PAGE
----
Could Google Battle Fox in Pursuit of Time Warner?

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July 16 (Bloomberg) -- Brian Wieser, senior research analyst at Pivotal Research, Bloomberg’s Jon Erlichman, and Paul Sweeney examine Twenty-First Century Fox’s bid for Time Warner, the synergies between the media companies, the international angle for a combined company and whether or not Google could come in as a bidder for Time Warner. They speak on “Market Makers. Wieser, his family and firm, do not own shares of Time Warner, Twenty-First Century Fox or Google.

Rupert murdoch's his right-hand man and the ceo of time warner, in early june, which led to a formal offer from foss, a letter for the business.

There are a variety of reasons to give more power at the box office and more power was sports , and there are clearly a lot of tv rights block the and that gives them a lot more leverage in the world of cable television right now.

It talked about how, from the get-go, cnn will be paid for each transaction.

There was a lot of talk about what would happen if you were to see somewhere else and here we go.

You see the reaction of shareholders from time warner.

There is a lot of overlap between the shareholder base in time warner and foss.

They're thinking now that this is out there, you can get some of the overlapping shareholders give the same arguments being put forward.

You have been seeking bankers who are on the deal or investors who want to get on it.

People understand rupert murdoch's thinking, it is pretty much, why does this deal not make sense?

Even if you selloff cnn, they would have $7 billion of international cable revenue between them.

Foss and warner bros., you would create the studio.

It would be number one on domestic cable and general entertainment.

There are so many reasons to do the deal that they are hoping with $85,000 on the table, that just would be more welcoming.

John mentioned the offer was initially in june.

Rupert murdoch has not participated in the conversations yet because he was effectively waiting for an invitation for beauty is to comment.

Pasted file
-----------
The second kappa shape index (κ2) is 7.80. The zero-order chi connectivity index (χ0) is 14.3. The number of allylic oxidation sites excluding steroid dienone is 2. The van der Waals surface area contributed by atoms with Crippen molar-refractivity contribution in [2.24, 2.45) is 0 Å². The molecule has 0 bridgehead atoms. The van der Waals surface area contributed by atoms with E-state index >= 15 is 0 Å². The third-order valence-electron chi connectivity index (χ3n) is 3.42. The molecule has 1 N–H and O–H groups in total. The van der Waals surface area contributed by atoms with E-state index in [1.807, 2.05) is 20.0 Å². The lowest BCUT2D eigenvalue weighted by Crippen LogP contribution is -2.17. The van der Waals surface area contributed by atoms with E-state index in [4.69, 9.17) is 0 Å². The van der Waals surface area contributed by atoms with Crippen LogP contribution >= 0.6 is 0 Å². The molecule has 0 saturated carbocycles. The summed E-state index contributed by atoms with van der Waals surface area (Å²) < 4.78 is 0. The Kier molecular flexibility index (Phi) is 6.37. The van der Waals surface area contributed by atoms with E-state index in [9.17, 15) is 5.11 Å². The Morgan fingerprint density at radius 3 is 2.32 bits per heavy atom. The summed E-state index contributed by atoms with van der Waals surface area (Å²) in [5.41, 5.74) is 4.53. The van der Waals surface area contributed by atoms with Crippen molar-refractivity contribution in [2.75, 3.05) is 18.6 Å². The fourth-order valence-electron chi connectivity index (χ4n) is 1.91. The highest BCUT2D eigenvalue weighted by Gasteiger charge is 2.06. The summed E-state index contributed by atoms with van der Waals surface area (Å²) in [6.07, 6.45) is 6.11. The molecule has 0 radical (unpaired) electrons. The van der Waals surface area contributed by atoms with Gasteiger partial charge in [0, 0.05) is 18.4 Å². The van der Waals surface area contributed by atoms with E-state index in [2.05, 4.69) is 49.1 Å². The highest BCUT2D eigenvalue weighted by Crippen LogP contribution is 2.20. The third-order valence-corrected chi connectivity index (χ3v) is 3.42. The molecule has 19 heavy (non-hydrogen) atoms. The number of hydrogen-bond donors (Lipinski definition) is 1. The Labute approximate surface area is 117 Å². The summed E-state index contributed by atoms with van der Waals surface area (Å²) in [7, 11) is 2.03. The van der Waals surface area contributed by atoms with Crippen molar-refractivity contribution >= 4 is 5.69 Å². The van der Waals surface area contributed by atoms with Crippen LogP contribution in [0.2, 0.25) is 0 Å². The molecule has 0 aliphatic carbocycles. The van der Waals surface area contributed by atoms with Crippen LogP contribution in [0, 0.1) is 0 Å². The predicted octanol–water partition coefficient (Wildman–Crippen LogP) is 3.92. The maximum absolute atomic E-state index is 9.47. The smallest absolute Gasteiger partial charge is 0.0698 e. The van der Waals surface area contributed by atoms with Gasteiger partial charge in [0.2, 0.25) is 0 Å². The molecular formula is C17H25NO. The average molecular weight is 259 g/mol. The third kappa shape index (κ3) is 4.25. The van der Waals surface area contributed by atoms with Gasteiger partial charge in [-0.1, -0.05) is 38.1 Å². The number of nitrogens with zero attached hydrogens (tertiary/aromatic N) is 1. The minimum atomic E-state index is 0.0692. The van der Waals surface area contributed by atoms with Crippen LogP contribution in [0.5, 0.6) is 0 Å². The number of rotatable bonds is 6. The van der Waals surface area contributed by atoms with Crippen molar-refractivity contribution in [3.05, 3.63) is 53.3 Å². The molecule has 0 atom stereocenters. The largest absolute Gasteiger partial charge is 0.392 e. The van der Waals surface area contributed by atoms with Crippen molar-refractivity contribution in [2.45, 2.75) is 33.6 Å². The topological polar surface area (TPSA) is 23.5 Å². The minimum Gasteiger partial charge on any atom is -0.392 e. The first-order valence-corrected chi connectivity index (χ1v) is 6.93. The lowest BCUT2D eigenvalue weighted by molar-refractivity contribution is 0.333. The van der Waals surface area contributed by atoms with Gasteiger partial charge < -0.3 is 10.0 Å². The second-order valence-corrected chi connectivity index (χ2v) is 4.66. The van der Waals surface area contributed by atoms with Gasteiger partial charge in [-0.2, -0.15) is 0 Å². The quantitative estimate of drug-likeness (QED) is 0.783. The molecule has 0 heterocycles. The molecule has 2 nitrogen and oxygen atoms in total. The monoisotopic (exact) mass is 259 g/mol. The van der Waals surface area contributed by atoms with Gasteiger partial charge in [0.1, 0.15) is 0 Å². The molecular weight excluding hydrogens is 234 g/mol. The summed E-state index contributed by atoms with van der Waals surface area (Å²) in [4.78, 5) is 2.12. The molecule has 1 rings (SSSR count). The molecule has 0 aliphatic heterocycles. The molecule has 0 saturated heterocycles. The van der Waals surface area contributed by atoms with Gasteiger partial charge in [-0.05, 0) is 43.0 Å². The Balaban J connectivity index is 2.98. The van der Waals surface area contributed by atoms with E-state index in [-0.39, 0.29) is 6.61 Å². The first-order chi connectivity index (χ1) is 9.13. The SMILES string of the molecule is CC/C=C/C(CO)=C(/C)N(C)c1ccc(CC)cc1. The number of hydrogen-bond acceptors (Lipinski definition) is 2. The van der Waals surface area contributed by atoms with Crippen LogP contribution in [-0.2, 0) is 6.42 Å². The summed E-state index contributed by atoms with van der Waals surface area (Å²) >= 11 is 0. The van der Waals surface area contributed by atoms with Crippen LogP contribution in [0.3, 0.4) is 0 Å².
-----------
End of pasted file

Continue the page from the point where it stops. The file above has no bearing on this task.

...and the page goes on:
Highly discouraging that murdoch has not seen the point of coming in yet.

Could the justice department be discouraged by this?


they do not believe -- so long as they sell cnn, they do not think there is any regulation wrist whatsoever.

They would not be this aggressive.

They have gone public with an unsolicited offer of $85 in cash and stock and they would not be this aggressive about it.

I think the regulatory cover for this transaction is on the distribution side.

At&t, directv, it will be relatively easy for these media companies to go down to washington and talk to these regulators and say, we, the content side of this mess, need to bulk up here.

You are in paris and it puts you in a great position to answer about the international side of the deal.

There are three led to the stool.

Hbo is hugely important to time warner, and asked that rupert murdoch would love to have.

Foss is pretty good with sports but a distant number two to espn.

They would get time warner's rights to major league a stall.

Also to the ncaa tournament, march madness, we know how important that is.

Thirdly, the opportunity to build an international business, not only would they have combined cable revenue overseas, but with more programming in one roof, they would pack a much bigger punch with satellite distributors.

Does it make sense to you?


They would be one of the world's largest players.

In a lot of countries, they are not that they are it is interesting.

They are rapidly growing.

Combining the two entities would allow them to have more of a combined operation.

Having a larger entity would make them more competitive.

That is in important point.